The aircraft eligible for rebates are defined as U.S.-registered, fixed-wing, single-engine piston aircraft.
In the fall of 2016, the agency will offer, on a first-come, first-served basis, rebates of $500 to owners of these aircraft, based on their purchase of avionics that are certified to FAA Technical Standard Orders and meet the requirements of the 2010 rule, and so long as funding is available. An aircraft owner will be limited to one $500 rebate.
Accelerating compliance with the 2010 rule is critical to ensuring that pilots, manufacturers, and retail facilities have adequate time and capacity to equip aircraft in a timely and efficient manner, ahead of the 2020 regulatory deadline.
Based on the total funding available for this effort, the agency will be able to distribute 20,000 rebates.
The FAA will issue rebates on a first-come, first-served basis for one year after the program is launched in fall 2016 or until all 20,000 rebates are claimed, whichever comes first.
The FAA will not offer rebates for software upgrades for aircraft already equipped, for new aircraft, or for aircraft for which the FAA already has paid or committed to upgrade.
Rebate Program Key Elements:
Timeframe: Approximately one year after the program is launched in fall 2016 or until the funds for all 20,000 rebates are exhausted, whichever comes first.
Aircraft: Existing fixed-wing, single-engine piston aircraft. Aircraft first registered after January 1, 2016 (new aircraft) are not eligible.
Equipment: Avionics that are certified to FAA Technical Standard Orders and meet the requirements of the rule (14 CFR paragraphs 91.225 and 91.227). Software upgrades of existing equipment are not eligible. Rebates are not available for aircraft already equipped or for which the FAA already has paid or committed to upgrade.
Proof of equipage: Within 60 days of the planned installation date, aircraft must be flown in "rule airspace" as defined in 14 CFR 91.225 for a minimum of 30 minutes with at least 10 aggregate minutes of maneuvering. In Alaska, Guam, Hawaii and Puerto Rico, flight of an Eligible Aircraft above 10,000 feet MSL and within FAA ADS-B coverage will qualify as meeting the airspace requirements of this program, even though this airspace is not included in 14 CFR §91.225.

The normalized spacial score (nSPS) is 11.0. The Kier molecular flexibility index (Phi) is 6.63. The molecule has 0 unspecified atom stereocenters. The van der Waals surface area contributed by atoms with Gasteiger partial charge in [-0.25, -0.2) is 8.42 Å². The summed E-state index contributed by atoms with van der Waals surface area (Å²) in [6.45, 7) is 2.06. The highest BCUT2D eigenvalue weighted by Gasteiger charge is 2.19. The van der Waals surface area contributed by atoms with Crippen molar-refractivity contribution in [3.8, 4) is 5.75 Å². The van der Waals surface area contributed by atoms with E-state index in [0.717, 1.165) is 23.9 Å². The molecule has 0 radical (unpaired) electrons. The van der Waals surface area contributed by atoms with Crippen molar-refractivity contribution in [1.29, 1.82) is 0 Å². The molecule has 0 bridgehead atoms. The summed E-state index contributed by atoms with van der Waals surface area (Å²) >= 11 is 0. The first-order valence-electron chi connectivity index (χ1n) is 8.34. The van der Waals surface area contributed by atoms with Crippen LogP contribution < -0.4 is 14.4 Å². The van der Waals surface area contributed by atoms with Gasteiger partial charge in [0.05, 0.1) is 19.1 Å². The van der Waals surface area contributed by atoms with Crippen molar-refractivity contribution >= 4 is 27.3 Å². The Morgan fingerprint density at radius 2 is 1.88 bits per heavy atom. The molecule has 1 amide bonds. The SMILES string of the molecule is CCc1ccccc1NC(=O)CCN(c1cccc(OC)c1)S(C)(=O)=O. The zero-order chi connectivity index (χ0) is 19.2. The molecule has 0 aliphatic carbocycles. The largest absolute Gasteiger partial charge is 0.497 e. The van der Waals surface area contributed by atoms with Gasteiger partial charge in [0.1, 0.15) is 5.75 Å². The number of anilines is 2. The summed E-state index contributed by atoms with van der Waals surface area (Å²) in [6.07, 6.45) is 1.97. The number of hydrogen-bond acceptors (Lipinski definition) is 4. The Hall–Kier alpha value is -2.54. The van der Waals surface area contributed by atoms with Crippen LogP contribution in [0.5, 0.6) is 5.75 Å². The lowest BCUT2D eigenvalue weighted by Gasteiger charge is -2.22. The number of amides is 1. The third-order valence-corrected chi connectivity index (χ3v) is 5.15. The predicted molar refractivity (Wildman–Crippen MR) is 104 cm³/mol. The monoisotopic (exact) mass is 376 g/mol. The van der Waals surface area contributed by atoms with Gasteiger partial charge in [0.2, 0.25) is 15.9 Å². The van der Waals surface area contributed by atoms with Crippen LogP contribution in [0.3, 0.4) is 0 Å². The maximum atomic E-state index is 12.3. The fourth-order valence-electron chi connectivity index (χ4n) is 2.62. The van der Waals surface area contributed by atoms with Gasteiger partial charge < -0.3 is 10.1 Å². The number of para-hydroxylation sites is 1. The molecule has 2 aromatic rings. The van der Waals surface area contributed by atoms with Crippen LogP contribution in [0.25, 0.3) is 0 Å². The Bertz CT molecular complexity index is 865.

1. Decide: Owner schedules the installation of the Technical Standard Order (TSO)-certified avionics for an eligible aircraft.
2. Reserve: The owner reserves a rebate from the FAA’s ADS-B Rebate website for each Eligible Aircraft before avionics installment occurs.
3. Install:The TSO-certified ADS-B avionics are installed on the eligible aircraft.
4. Fly & Validate: Not later than 60 days after the installation, the aircraft must be flown in “rule airspace” as defined in 14 CFR 91.225 for a minimum of 30 minutes with at least 10 aggregate minutes of maneuvering (AC 20-165B contains flight maneuver recommendations). After the flight, the aircraft owner must validate the performance of the Eligible Aircraft’s ADS-B installation by requesting a Public Compliance Report available on the FAA’s ADS-B Rebate website. A validated installation will provide the owner with an incentive code.
5. Claim: Not later than 60 days after the installation date, the aircraft owner gathers their Rebate Reservation Code and Incentive Code and navigates to the ADS-B Rebate website to claim the rebate.
To help get the word out, the FAA is partnering with the Aircraft Owners and Pilots Association, the Aircraft Electronics Association, and the General Aviation Manufacturers Association. The agency will publicize the rebates at major conferences and events that are geared toward general aviation, and will establish a web site with program details and a contact for questions and concerns.
The rebates will be available this fall, and the FAA will announce the specific date soon. In the meantime, the FAA is encouraging aircraft owners to look at the available equipment on the market and to schedule an installation appointment with a qualified installer starting in the fall of 2016. Aircraft owners will only qualify for the rebate if the installation is scheduled after the FAA begins offering the rebates.
Go to: http://www.faa.gov/go/rebate/ for more information.